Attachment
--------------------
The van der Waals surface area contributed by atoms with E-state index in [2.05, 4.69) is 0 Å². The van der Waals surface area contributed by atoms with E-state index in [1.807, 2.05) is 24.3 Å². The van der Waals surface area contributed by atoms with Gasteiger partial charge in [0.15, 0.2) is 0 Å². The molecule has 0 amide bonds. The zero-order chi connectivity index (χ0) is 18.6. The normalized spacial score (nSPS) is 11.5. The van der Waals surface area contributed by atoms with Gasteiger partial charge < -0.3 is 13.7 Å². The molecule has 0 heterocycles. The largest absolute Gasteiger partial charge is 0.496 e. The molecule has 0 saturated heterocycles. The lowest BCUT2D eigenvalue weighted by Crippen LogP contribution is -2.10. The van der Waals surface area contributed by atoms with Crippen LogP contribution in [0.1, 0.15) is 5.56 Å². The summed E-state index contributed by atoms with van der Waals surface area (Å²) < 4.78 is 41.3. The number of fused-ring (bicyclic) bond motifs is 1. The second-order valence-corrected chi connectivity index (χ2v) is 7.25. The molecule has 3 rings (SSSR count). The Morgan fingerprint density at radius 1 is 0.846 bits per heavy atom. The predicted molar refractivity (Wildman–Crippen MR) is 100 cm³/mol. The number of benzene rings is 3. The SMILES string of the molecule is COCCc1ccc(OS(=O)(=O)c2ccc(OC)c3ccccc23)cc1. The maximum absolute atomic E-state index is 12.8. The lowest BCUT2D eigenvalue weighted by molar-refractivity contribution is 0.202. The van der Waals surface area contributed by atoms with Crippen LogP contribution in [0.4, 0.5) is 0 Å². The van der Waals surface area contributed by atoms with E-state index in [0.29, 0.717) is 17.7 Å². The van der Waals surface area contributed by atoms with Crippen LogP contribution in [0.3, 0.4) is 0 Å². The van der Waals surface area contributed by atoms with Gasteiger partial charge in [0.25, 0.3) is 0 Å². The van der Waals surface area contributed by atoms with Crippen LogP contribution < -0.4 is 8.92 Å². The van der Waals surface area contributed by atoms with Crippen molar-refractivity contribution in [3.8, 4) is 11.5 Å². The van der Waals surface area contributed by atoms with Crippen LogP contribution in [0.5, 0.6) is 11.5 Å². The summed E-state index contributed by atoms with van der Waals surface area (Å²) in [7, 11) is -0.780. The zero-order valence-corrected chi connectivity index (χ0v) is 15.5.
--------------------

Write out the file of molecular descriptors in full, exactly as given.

The van der Waals surface area contributed by atoms with E-state index in [2.05, 4.69) is 0 Å². The van der Waals surface area contributed by atoms with E-state index in [1.807, 2.05) is 24.3 Å². The van der Waals surface area contributed by atoms with Gasteiger partial charge in [0.15, 0.2) is 0 Å². The molecule has 0 amide bonds. The zero-order chi connectivity index (χ0) is 18.6. The normalized spacial score (nSPS) is 11.5. The van der Waals surface area contributed by atoms with Gasteiger partial charge < -0.3 is 13.7 Å². The molecule has 0 heterocycles. The largest absolute Gasteiger partial charge is 0.496 e. The molecule has 0 saturated heterocycles. The lowest BCUT2D eigenvalue weighted by Crippen LogP contribution is -2.10. The van der Waals surface area contributed by atoms with Crippen LogP contribution in [0.1, 0.15) is 5.56 Å². The summed E-state index contributed by atoms with van der Waals surface area (Å²) < 4.78 is 41.3. The number of fused-ring (bicyclic) bond motifs is 1. The second-order valence-corrected chi connectivity index (χ2v) is 7.25. The molecule has 3 rings (SSSR count). The Morgan fingerprint density at radius 1 is 0.846 bits per heavy atom. The predicted molar refractivity (Wildman–Crippen MR) is 100 cm³/mol. The number of benzene rings is 3. The SMILES string of the molecule is COCCc1ccc(OS(=O)(=O)c2ccc(OC)c3ccccc23)cc1. The maximum absolute atomic E-state index is 12.8. The lowest BCUT2D eigenvalue weighted by molar-refractivity contribution is 0.202. The van der Waals surface area contributed by atoms with Crippen LogP contribution in [0.4, 0.5) is 0 Å². The van der Waals surface area contributed by atoms with E-state index in [0.29, 0.717) is 17.7 Å². The van der Waals surface area contributed by atoms with Crippen LogP contribution in [0.3, 0.4) is 0 Å². The van der Waals surface area contributed by atoms with Gasteiger partial charge in [0.25, 0.3) is 0 Å². The van der Waals surface area contributed by atoms with Crippen LogP contribution < -0.4 is 8.92 Å². The van der Waals surface area contributed by atoms with Crippen molar-refractivity contribution in [3.8, 4) is 11.5 Å². The van der Waals surface area contributed by atoms with Crippen LogP contribution in [0.5, 0.6) is 11.5 Å². The summed E-state index contributed by atoms with van der Waals surface area (Å²) in [7, 11) is -0.780. The zero-order valence-corrected chi connectivity index (χ0v) is 15.5.